Emancipation and Recognition of the Faith and Its Institutions


While the initial steps aiming at the erection of the framework of the Administrative Order of the Faith of Bahá'u'lláh were being simultaneously undertaken by His followers in the East and in the West, a fierce attack was launched in an obscure village in Egypt on a handful of believers, who were trying to establish there one of the primary institutions of that Order—an attack which, viewed in the perspective of history, will be acclaimed by future generations as a landmark not only in the Formative Period of the Faith but in the history of the first Bahá'í century. Indeed, the sequel to this assault may be said to have opened a new chapter in the evolution of the Faith itself, an evolution which, carrying it through the successive stages of repression, of emancipation, of recognition as an independent Revelation, and as a state religion, must lead to the establishment of the Bahá'í state and culminate in the emergence of the Bahá'í World Commonwealth.    
Originating in a country which can rightly boast of being the acknowledged center of both the Arab and Muslim worlds; precipitated by the action, taken on their own initiative, by the ecclesiastical representatives of the largest communion in Islám; the direct outcome of a series of disturbances instigated by some of the members of that communion designed to suppress the activities of certain followers of the Faith who had held a clerical rank among them, this momentous development in the fortunes of a struggling community has directly contributed, to a considerable degree, to the consolidation and the enhancement of the prestige of the Administrative Order which that community had begun to erect. It will, moreover, as its repercussions are more widely spread to other Islamic countries, and its vast significance is more clearly apprehended by the adherents of both Christianity and Islám, hasten the termination of the period of transition through which the Faith, now in the formative stage of its growth, is passing.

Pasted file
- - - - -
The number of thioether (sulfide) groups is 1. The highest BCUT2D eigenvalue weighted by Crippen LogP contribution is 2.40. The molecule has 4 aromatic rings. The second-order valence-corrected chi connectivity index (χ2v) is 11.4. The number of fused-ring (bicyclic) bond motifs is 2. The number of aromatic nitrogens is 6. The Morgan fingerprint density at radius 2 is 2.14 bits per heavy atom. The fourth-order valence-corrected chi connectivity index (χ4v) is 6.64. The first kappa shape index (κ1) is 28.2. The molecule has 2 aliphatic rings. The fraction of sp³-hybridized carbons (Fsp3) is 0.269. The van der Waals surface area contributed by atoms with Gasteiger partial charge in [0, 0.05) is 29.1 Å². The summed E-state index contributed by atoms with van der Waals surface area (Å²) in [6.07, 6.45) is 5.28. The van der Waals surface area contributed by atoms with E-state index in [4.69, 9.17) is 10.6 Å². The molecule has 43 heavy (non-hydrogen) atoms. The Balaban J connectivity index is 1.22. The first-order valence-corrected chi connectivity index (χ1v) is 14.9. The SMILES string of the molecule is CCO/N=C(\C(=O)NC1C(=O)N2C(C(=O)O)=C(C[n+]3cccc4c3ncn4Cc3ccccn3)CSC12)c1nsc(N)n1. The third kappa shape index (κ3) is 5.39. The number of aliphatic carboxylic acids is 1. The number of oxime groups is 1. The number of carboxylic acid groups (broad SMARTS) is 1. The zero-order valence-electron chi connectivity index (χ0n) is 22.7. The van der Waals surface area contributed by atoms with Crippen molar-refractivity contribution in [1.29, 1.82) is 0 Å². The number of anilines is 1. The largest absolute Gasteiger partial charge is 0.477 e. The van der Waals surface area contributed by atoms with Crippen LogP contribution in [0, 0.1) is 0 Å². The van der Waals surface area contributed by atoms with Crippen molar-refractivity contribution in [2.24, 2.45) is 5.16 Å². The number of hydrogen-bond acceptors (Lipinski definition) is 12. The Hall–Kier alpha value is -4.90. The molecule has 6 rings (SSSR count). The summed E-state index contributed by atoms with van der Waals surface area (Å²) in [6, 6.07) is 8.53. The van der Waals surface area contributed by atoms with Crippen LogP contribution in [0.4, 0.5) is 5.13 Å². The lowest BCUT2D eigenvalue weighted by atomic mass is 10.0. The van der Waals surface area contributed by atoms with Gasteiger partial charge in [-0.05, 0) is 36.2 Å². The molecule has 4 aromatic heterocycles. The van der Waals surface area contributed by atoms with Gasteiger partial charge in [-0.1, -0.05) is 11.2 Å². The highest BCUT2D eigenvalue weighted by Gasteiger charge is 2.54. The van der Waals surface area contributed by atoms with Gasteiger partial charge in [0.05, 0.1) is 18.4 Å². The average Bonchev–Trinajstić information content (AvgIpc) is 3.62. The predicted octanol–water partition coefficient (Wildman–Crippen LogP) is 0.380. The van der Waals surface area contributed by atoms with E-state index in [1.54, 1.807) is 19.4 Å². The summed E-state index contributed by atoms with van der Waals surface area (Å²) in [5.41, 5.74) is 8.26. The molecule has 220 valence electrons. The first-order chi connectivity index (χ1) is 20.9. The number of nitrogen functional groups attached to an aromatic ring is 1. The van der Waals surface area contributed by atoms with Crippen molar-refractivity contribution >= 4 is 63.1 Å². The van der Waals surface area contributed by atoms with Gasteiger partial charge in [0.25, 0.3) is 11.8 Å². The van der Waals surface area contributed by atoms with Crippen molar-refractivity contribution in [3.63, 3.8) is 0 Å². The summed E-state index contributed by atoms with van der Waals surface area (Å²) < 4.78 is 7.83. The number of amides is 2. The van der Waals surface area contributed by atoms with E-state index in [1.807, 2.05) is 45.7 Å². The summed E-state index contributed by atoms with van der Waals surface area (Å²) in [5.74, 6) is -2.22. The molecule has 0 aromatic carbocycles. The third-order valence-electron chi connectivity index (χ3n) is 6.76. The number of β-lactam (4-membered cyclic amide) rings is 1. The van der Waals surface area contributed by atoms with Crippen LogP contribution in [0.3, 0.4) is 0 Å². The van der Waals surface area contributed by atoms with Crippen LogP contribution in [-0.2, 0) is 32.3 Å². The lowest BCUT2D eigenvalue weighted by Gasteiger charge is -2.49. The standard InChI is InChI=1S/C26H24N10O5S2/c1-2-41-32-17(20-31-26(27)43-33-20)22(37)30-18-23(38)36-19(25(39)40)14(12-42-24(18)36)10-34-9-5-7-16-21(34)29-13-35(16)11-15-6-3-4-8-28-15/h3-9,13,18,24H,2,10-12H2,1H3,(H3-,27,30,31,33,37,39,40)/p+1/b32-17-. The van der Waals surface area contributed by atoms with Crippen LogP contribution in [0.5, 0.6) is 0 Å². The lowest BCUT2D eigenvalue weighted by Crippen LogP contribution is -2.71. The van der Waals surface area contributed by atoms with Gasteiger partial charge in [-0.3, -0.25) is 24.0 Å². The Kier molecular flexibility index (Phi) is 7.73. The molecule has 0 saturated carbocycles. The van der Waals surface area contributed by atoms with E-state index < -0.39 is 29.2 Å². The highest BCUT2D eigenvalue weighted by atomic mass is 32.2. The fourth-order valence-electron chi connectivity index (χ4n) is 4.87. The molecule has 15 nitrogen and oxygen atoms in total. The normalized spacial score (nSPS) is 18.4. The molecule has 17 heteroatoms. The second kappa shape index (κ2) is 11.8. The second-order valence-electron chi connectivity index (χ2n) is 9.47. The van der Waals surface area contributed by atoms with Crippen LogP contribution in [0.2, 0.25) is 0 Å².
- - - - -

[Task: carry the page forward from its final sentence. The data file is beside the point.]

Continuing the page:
It was in the village of Kawmu's-Sa'áyidih, in the district of Beba, of the province of Beni Suef in Upper Egypt, that, as a result of the religious fanaticism which the formation of a Bahá'í assembly had kindled in the breast of the headman of that village, and of the grave accusations made by him to both the District Police Officer and the Governor of the province—accusations which aroused the Muhammadans to such a pitch of excitement as to cause them to perpetrate shameful acts against their victims—that action was initiated by the notary of the village, in his capacity as a religious plaintiff authorized by the Ministry of Justice, against three Bahá'í residents of that village, demanding that their Muslim wives be divorced from them on the grounds that their husbands had abandoned Islám after their legal marriage as Muslims.